ANC urges Botswana 'wives' to relax

2017-08-27 05:59
Moeti Mohwasa

Moeti Mohwasa

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ANC secretary-general Gwede Mantashe yesterday delivered a congratulatory message to Botswana’s governing party, Botswana Democratic Party (BDP), amid political controversy in the neighbouring country about the South African party’s apparent shift in allegiance.

Opposition Botswana National Front (BNF) secretary-General Moeti Mohwasa told City Press the relationship between the ANC and the BNF had not been as strong in recent years as it once was, but added “we cannot dictate to the ANC who to link to”.

Mantashe has, however, hit back and accused the BNF of being unreasonable.

“We have a relationship with both parties. They must not behave like two wives married to one man, who are jealous of each other.

"They must just manage the relationship,” he said from Botswana yesterday.

He added that while the BNF and the ANC shared struggle links, the BDP had provided the then banned ANC with safe passage after the BDP came into government in 1966 following Botswana’s independence.

Mantashe travelled with an ANC delegation to Botswana President Ian Khama’s hometown, Serowe, about 300km north of the capital Gaborone, to address that party’s 55th birthday rally, which also coincided with the 55th anniversary of the ANC’s Lobatse conference.

The conference took place in the border town in October 1962.

The BNF, with which the ANC also has fraternal ties, also had an event in Lobatse yesterday afternoon, and even though the party had listed an “ANC representative” among its speakers, delegates from the SA Communist Party in Limpopo and the North West ended up representing the alliance.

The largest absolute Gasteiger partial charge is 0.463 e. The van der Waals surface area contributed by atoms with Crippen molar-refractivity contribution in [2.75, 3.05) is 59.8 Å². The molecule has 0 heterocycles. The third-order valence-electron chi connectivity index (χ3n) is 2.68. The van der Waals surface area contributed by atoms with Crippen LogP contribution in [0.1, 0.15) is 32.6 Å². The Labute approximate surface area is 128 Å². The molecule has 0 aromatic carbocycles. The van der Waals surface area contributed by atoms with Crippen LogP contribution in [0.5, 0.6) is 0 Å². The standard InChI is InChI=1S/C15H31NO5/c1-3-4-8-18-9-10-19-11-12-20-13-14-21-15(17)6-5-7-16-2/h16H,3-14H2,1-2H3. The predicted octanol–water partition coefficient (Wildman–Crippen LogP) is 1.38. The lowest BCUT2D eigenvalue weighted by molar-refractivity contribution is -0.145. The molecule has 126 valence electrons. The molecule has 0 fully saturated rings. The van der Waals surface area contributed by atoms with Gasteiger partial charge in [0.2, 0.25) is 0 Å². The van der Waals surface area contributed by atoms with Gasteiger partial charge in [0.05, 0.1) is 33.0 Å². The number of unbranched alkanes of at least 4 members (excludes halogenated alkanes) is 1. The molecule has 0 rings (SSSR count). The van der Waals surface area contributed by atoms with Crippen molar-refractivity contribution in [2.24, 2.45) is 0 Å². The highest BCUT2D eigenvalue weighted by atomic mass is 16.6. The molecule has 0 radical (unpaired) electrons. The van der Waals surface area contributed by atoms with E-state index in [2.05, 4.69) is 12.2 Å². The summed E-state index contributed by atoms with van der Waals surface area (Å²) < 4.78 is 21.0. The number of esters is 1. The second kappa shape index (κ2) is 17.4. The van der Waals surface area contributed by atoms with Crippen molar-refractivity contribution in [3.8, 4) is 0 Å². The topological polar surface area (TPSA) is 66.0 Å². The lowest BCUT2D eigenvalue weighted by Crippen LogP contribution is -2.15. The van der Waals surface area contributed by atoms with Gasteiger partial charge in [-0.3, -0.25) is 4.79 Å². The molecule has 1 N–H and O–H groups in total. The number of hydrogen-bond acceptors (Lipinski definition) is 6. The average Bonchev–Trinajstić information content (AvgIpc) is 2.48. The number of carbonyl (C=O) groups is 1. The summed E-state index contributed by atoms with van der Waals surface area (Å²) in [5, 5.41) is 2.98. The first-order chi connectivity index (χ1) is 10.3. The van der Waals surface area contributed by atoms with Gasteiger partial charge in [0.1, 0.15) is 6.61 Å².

Former ANC member and Robben Island prisoner, Michael Dingake (89), a founding member of the BNF, was also there.

Mohwasa claimed the BNF had been organising this weekend’s events since the end of last year, but Mantashe said the ANC only received the BNF’s invitation last week and had met with the BDP about its celebrations in April.

Following this meeting, The Southern Times reported BDP secretary-general Botsalo Ntuane as saying the ANC’s visit represented a “huge milestone” in the relationship between the parties, and that they could “feed off each other in terms of lessons” as they were “inseparable”.

Mohwasa said the ANC was much closer to the BNF ideologically.

“We remain resolute in what brought us closer to the ANC. It was about sharing a common ideology,” he said.

The governments of Botswana and South Africa have in recent times held divergent viewpoints on foreign policy issues. Botswana, for instance, recently indicated the Dalai Lama was welcome to visit, while South Africa, in the past refused him a visa out of respect for Beijing’s view of him as a separatist.

Botswana’s Khama is also in favour of the International Criminal Court, while South Africa has been advocating withdrawal from what it considers an institution with a bias against Africa.

ANC and BNF insiders said a change in relations between the parties had been detectable since Mantashe’s election as secretary-general and Jacob Zuma as party president at the ANC’s Polokwane conference in 2007.

In 2011 relations between the ANC and Botswana’s political parties were in the spotlight when then ANC Youth League leader Julius Malema said the league would set up a command team to help Botswana’s opposition topple Khama in the elections.

Mantashe accused Malema of fomenting regime change and undermining the ANC’s policies.

A 2016 report from a meeting at Victoria Falls in Zimbabwe of secretaries-general of former liberation movements in southern Africa revealed that the parties agreed that they faced a common threat of “regime change”.

Both the ANC and the BDP currently face possible challenges in the upcoming elections in the respective neighbouring countries in 2019, with analysts predicting the possibility of both parties losing power.

Read more on:    anc  |  gwede mantashe

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